Power Integrity

Test Your TDR with a DMM

A TDR (time domain reflectometer) is an instrument that probably has the fastest rise time of any instrument in your lab, but how accurate is it? Eric tests accuracy using a DC Ohmmeter in this piece.


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Dialog Semiconductor Announces Programmable Multi-Channel LDO Regulator

Absolute Lowest Noise & Highest PSRR Performance

Dialog Semiconductor Plc, announced its latest configurable mixed-signal integrated circuit (CMIC) device with low dropout (LDO) regulator performance, the SLG51000. The SLG51000 features the highest power supply rejection ratio (PSRR) and lowest output voltage noise of any programmable multi-channel LDO on the market to power advanced camera and sensor systems.


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The Future of Power Integrity

Get six experts in a room together and you are likely to hear seven different opinions. Not so at the Future of Power Integrity Panel Discussion at DesignCon 2019.  The consensus of this panel of experts is that the future of power integrity will include single processor chips drawing as much as 1000 A and more. Read on for the details of this discussion!


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Avoid These Two Artifacts When Measuring SMPS Power Rails

Switch-mode power supplies (SMPS) are commonly used DC-to-DC converters in many electronic components. By their nature, they can generate a lot of radiated emissions. Unless care is taken, it is difficult to separate what is the actual voltage on the power rail and what is an artifact due to the way we probe the circuit. The project outlined here shows how to avoid EMI pick-up and cable reflection noise.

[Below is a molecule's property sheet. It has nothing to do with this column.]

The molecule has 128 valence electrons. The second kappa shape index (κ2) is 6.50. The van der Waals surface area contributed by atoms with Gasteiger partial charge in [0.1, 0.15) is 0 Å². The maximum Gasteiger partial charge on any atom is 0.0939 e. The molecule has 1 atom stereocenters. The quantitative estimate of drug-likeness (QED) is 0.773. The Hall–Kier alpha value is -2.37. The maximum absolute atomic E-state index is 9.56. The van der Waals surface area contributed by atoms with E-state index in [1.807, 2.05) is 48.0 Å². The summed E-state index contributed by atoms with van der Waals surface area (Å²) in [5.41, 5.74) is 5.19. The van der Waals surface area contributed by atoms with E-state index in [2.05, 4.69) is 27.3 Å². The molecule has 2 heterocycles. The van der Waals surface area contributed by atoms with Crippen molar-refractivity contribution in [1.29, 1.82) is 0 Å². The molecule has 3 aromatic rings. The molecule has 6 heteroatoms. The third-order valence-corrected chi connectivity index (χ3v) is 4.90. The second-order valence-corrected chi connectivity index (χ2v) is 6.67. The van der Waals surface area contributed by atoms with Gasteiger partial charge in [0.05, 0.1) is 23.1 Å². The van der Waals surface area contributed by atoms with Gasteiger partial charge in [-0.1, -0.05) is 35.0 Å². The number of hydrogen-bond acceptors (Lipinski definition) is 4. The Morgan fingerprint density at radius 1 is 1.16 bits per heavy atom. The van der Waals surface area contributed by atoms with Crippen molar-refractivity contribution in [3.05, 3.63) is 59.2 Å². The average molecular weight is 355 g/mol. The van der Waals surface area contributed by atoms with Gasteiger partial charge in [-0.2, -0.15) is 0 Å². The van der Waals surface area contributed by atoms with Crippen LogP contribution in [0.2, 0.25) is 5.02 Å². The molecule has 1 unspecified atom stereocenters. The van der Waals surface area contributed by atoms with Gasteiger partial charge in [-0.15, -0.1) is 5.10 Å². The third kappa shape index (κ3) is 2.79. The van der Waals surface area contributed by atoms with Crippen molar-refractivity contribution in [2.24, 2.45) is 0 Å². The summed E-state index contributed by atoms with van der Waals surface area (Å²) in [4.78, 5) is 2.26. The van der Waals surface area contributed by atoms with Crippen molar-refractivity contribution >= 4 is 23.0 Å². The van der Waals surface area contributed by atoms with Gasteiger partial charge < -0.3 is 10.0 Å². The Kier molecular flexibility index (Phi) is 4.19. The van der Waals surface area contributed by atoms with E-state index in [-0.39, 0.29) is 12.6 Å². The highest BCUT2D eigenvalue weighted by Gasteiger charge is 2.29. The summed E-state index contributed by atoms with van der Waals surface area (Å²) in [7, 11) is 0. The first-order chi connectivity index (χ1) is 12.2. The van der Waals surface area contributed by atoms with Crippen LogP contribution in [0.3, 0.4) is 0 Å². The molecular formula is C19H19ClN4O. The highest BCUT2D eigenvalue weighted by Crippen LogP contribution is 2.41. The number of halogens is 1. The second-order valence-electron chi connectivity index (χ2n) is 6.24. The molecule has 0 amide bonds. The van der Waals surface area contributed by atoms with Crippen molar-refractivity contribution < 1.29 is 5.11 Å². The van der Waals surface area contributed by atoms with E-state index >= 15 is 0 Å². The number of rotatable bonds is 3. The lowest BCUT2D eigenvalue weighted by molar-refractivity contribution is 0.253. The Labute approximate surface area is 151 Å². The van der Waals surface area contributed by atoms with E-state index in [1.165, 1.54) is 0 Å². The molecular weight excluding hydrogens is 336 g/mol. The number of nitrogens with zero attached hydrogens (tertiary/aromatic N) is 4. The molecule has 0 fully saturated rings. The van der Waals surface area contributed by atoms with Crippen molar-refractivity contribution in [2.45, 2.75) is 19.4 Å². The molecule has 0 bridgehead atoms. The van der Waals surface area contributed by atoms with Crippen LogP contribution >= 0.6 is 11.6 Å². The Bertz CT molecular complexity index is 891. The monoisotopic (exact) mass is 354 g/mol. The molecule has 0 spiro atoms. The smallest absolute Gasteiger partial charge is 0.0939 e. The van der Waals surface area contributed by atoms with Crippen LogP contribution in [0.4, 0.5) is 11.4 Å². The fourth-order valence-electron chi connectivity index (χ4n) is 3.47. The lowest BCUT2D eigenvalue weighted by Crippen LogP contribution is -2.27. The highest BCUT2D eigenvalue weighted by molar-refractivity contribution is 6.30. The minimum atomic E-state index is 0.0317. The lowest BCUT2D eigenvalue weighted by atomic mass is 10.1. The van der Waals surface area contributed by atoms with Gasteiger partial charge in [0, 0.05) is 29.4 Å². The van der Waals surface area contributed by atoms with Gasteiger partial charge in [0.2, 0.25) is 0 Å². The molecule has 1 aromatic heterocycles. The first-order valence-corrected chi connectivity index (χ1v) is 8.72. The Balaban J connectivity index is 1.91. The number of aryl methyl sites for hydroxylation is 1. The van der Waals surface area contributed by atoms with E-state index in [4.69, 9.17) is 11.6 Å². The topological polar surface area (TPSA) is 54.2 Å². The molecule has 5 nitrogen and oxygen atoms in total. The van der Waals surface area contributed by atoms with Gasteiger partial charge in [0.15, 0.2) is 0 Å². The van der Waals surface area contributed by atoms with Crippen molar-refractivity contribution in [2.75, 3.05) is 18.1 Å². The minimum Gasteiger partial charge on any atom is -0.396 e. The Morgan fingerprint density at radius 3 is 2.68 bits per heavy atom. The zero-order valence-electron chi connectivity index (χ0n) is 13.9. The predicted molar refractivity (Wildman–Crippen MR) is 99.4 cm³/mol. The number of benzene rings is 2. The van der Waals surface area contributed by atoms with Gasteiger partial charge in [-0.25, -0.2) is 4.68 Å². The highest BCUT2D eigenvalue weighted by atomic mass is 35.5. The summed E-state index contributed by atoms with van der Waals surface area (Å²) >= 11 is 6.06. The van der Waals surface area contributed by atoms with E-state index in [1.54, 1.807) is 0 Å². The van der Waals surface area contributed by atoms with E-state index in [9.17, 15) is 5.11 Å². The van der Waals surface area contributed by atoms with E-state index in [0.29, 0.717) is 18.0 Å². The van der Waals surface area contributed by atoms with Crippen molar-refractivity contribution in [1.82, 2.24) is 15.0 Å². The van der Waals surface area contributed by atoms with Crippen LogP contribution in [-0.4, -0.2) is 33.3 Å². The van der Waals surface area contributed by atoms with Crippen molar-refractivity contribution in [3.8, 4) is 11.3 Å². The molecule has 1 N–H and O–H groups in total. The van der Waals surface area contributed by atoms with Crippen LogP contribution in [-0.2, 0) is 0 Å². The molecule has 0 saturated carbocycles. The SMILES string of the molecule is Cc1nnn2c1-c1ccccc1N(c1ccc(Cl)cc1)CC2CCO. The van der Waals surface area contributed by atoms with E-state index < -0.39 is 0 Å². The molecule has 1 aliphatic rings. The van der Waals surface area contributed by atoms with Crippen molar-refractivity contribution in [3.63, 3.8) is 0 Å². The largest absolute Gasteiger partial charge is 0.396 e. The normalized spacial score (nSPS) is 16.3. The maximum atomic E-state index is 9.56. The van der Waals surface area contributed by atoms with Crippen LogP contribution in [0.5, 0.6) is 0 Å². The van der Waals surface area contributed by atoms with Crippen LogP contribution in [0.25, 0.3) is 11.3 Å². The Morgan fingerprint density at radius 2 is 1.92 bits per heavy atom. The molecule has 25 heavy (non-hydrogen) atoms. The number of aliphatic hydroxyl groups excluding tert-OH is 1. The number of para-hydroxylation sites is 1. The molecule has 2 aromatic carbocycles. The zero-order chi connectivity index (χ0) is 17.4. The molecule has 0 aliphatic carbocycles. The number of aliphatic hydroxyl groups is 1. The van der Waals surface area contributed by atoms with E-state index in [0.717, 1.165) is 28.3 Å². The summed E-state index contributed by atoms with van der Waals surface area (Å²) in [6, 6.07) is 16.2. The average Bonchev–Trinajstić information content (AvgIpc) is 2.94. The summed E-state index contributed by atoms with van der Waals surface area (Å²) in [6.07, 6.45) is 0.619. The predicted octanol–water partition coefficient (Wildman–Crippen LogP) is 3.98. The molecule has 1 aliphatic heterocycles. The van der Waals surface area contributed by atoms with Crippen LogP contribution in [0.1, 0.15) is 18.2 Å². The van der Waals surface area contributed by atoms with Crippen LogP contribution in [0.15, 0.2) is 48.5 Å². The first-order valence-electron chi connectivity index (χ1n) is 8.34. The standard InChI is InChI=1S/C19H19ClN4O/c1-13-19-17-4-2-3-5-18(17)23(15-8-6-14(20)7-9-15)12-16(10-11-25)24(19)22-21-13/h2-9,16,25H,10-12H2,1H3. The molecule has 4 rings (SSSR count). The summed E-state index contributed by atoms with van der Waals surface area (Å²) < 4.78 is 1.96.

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Executive Q&A: Steve Sandler, Founder of Picotest

Executive Q&A with Steve Sandler, Founder of Picotest. Steve Sandler has been involved with power system engineering for nearly 40 years, has been a supporter of SI Journal since its founding, and now sits on its editorial advisory board. Steve is the founder of PICOTEST.com, a company specializing in power integrity solutions including measurement products, services, and training.


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Power Electronics vs. Power Integrity

The power electronics engineer and the power integrity engineer share a common goal: provide the system with the correct voltages, currents, and noise characteristics to achieve the desired performance. Unfortunately, they do not share much else. They generally use different tools, vocabulary, and figures of merit. As a result, both sides lose.


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Target Impedance Is Not Enough

Target impedance has become a standard tool when designing a power distribution network (PDN). It establishes a limit to the highest impedance the power rail on the die should see looking into the PDN. If the PDN impedance stays below this limit, even the worst-case transient current from the die will generate an acceptably low rail voltage noise.


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